Fish Struggle to Adapt to Rising Carbon Dioxide Levels in Ocean

Research into the way that fish cope with rising carbon dioxide levels in oceans has found that they adversely change the behaviours of fish though generations. This poses the possibility that marine species may never fully adapt to their changed environment.

The study looked at spiny damselfish, which were kept in water with different CO2 levels for several months. One set was consistent with if the world were to take rapid action to cut carbon emissions, while the other reflects the current trend in rising carbon emissions.

The offspring of the damselfish were also kept in the same conditions as their parents. The researchers found that the juveniles of fish from the high CO2 water were no better than their parents at coping with the conditions.

These findings suggest that fish will take several generations to adapt to the changing environment, with no guarantee that they will ever do so.

The study was conducted by the ARC centre of excellence for coral reef studies, based at James Cook University in Queensland, and was published in Nature Climate Change.

Previous studies at the centre found that rising CO2 levels in the oceans directly affects fishes’ brains, modifying their behaviour. Their sense of smell and their wariness is hindered, making them more likely to be killed by predators.

Why are the CO2 Levels in the Oceans Changing?

More than 90% of the excess CO2 in the atmosphere, which is caused by the burning of fossil fuels, is soaked up by the ocean. When CO2 is dissolved in water it causes acidification, which lowers the pH of the water. In highly acidic water, crustaceans can’t form shells and corals are prone to bleaching.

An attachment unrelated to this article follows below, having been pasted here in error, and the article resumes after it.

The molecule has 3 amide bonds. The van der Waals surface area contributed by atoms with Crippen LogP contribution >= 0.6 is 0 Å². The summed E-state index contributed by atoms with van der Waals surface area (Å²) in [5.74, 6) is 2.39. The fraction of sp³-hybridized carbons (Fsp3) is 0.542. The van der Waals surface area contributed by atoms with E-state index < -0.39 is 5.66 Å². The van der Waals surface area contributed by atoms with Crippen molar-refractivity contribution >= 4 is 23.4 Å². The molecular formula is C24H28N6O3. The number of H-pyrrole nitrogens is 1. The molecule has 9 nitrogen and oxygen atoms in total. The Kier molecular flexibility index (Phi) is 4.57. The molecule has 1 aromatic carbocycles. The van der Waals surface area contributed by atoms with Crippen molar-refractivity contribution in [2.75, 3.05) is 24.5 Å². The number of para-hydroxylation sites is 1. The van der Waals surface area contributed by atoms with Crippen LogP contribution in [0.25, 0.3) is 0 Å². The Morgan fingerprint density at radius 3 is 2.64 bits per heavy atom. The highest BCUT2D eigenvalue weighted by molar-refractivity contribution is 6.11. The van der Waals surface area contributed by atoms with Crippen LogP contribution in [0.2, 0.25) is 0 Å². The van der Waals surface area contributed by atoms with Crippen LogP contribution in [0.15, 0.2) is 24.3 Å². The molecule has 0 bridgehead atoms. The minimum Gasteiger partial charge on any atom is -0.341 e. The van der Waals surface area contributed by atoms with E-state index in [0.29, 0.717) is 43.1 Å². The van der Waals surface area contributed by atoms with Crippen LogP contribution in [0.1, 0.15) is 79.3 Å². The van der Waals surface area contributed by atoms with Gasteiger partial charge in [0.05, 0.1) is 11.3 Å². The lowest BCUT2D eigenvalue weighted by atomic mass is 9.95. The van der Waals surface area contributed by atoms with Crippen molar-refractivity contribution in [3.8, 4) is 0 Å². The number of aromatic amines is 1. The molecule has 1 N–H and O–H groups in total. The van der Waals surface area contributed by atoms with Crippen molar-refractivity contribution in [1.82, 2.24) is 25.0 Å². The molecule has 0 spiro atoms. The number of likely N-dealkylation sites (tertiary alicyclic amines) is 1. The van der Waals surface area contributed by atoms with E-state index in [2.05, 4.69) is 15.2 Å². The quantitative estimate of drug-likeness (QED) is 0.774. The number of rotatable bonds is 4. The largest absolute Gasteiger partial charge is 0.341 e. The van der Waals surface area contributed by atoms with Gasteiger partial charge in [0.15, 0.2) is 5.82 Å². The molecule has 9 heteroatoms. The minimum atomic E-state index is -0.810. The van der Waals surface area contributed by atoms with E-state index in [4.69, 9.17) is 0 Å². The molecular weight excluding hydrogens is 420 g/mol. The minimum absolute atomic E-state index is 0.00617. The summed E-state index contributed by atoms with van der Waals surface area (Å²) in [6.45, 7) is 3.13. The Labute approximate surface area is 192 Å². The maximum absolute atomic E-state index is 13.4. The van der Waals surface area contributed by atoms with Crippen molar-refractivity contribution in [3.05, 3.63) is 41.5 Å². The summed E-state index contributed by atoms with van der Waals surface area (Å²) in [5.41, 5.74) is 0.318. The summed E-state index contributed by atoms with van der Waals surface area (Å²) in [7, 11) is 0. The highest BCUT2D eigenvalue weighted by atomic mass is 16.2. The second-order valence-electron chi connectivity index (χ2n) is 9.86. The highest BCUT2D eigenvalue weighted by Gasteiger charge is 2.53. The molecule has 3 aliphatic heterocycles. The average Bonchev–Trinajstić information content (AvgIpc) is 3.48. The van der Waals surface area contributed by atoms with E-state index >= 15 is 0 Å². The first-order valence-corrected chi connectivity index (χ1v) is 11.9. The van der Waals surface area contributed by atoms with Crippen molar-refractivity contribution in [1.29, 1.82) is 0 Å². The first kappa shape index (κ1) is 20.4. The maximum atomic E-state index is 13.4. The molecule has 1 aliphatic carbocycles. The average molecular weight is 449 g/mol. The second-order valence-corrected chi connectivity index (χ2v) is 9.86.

A co-author of the study told Guardian Australia, “How quickly that adaptation will take, we don’t quite know,” he said. “But we do know that projected future CO2 levels will seriously affect the behaviour of fish in ways that won’t be good for populations. It will take longer than a few generations for fish to genetically adapt and we don’t know if they can keep pace with the change.

“If they can’t keep pace, it will have a significant effect on the population sustainability in some species of fish. We worked on reef fish, but there’s nothing to say that whole ranges of other species won’t be affected.

“This is certainly a warning that there is no quick fix for fish. We need to reduce carbon dioxide emissions and we need to do more to understand whether genetic adaptation can kick in over time.”